Navy coach Rick Sowell not losing faith in his team

(Phil Hoffmann / Baltimore…)
March 22, 2013|Mike Preston

There are rebuilding jobs at other colleges and universities throughout the country, and then there is trying to turnaround a program at one of the nation's service academies.

Few know the difficulties involved with that better than Navy lacrosse coach Rick Sowell. As an assistant, he helped turn around the program at Georgetown, and then did the same as coach at St. John's, Dartmouth and Stony Brook.

And if you can win at Dartmouth, you can win anywhere — but maybe not as quickly at Navy.

"The goals are the same as they were when I took over a year ago," said Sowell, whose Midshipmen are 3-5 entering Saturday's game against Colgate. "We want to help get the program back to playing at a high level again where Navy is competing for the national championship and NCAA playoff bids.

"Back in December, I thought we were going to have a better team than last year (6-6 record), but I thought our record might not indicate it. And we are better. It's just going to take time."

It will be interesting to see if Sowell gets that time. His record and past accomplishments are impeccable. In less than four years, he took Dartmouth from the Ivy League basement to a conference championship.

In five seasons at Stony Brook, Sowell compiled a 47-26 record and was twice named America East Coach of the Year.

But at those places you can sign junior college stars or bring in transfers from other colleges, including great players from Canada.

There are no quick fixes at Navy. Recruits must spend a year at the military prep school before they can play, so that's a season or two before Sowell can even get them on the field.

Sowell also admits that the Patriot League is stronger than he suspected.

"I was not exactly aware of the situation, to be honest," Sowell said. "I had scrimmaged Army at Stony Brook, so I knew about that team. I knew about Lehigh, but then you have Bucknell and Colgate, and I didn't see it coming. You factor in the rest of this league, and it's just not about Navy. The rest of the league has something to do with our record right now as well."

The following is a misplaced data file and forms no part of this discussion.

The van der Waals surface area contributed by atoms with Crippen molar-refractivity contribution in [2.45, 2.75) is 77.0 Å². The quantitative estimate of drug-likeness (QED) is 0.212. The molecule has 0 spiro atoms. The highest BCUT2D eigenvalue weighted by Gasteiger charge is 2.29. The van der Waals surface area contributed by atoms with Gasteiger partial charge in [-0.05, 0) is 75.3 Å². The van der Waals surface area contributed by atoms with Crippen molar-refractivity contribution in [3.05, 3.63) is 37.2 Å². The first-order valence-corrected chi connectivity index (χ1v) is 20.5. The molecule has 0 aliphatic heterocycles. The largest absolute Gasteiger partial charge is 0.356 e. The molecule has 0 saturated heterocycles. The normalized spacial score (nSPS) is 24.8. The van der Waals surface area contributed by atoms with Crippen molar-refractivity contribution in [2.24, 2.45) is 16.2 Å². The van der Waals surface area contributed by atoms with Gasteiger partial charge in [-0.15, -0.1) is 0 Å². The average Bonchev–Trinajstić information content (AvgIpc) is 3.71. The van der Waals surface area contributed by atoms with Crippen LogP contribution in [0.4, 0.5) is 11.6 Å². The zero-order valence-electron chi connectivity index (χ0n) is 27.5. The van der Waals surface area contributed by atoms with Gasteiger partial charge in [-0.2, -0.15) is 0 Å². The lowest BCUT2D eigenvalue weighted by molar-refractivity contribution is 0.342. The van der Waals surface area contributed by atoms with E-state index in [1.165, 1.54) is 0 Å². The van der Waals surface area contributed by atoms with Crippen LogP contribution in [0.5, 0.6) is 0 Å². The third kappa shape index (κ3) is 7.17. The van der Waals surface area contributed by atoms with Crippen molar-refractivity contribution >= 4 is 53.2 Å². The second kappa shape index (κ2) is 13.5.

But that's what drives Sowell. The challenge of rebuilding Navy is different. Others might have a pessimistic view of the Mids, but Sowell has the spirit and the background to endure.

To him, it's only a matter of time before Navy starts winning.

"I think we got a shot in the arm near the end of last season when we beat [Johns] Hopkins, and that removed a dark cloud from around here," Sowell said. "We're just going through some growing pains. It hurts, but I've been through this before. As one of my best friends told me, 'You like this, you've been through this before, and it is part of your legacy.'"

The Mids need to be more consistent, especially on the offensive end. They are 0-5 when scoring less than 10 goals and have lost three games by one goal and another by two.

The 7-5 loss to Holy Cross last week, in particular, was a surprise.

"We're definitely not down on ourselves at all," said Navy longstick midfielder Pat Kiernan. "We're definitely hurting from [Holy Cross], but we know we still have a shot to make it to the Patriot League [tournament]."

For that to happen, the Mids know they have to win their final three conference games against Colgate, Lehigh and Army. That may have created some intense moments in Annapolis this past week.

"Maybe a little bit," Kiernan said when asked if Navy was backed into a corner. "I think we're definitely familiar with this feeling. Last season, we knew going into the Army game that we had to win the game or we were out. This year, it's a little bit different. We've got to win every game or we're out. It's no secret that we're backed up into a corner. We know that, we're aware of it, but we know it's driving us. We know we've got to work harder and do everything right leading up to these games because if we don't, we're done."

Added Navy junior attackman Sam Jones: "Obviously, we're in a point in the season where we're in a spot that we don't want to be in. Our backs are against the wall, but we're not finished yet. We all know that. Obviously, we have a serious uphill battle to climb if we want to achieve the things we want to achieve, but you've just got to show up every day and just get better."

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